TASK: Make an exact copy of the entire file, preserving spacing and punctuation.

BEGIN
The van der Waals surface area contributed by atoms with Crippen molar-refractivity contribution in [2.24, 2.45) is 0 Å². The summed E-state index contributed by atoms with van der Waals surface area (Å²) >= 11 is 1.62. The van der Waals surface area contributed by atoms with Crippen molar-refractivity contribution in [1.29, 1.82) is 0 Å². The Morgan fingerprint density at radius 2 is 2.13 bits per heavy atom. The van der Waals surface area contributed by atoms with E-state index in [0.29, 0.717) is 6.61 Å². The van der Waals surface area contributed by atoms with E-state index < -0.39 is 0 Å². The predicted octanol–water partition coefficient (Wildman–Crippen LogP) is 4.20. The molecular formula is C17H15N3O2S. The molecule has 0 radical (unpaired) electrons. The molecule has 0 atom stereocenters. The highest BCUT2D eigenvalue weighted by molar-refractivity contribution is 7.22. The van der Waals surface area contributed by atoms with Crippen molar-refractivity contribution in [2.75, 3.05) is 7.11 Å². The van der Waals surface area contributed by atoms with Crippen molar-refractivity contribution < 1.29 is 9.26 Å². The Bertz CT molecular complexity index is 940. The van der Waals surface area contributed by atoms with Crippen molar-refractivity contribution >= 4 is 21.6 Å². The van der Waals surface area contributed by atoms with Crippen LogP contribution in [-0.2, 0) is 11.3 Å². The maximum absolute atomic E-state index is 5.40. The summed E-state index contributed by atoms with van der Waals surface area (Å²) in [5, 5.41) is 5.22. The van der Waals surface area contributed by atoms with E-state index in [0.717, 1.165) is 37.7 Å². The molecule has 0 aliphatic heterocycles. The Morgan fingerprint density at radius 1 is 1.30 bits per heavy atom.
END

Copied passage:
The van der Waals surface area contributed by atoms with Crippen molar-refractivity contribution in [2.24, 2.45) is 0 Å². The summed E-state index contributed by atoms with van der Waals surface area (Å²) >= 11 is 1.62. The van der Waals surface area contributed by atoms with Crippen molar-refractivity contribution in [1.29, 1.82) is 0 Å². The Morgan fingerprint density at radius 2 is 2.13 bits per heavy atom. The van der Waals surface area contributed by atoms with E-state index in [0.29, 0.717) is 6.61 Å². The van der Waals surface area contributed by atoms with E-state index < -0.39 is 0 Å². The predicted octanol–water partition coefficient (Wildman–Crippen LogP) is 4.20. The molecular formula is C17H15N3O2S. The molecule has 0 radical (unpaired) electrons. The molecule has 0 atom stereocenters. The highest BCUT2D eigenvalue weighted by molar-refractivity contribution is 7.22. The van der Waals surface area contributed by atoms with Crippen molar-refractivity contribution in [2.75, 3.05) is 7.11 Å². The van der Waals surface area contributed by atoms with Crippen molar-refractivity contribution < 1.29 is 9.26 Å². The Bertz CT molecular complexity index is 940. The van der Waals surface area contributed by atoms with Crippen molar-refractivity contribution >= 4 is 21.6 Å². The van der Waals surface area contributed by atoms with Crippen LogP contribution in [-0.2, 0) is 11.3 Å². The maximum absolute atomic E-state index is 5.40. The summed E-state index contributed by atoms with van der Waals surface area (Å²) in [5, 5.41) is 5.22. The van der Waals surface area contributed by atoms with E-state index in [0.717, 1.165) is 37.7 Å². The molecule has 0 aliphatic heterocycles. The Morgan fingerprint density at radius 1 is 1.30 bits per heavy atom.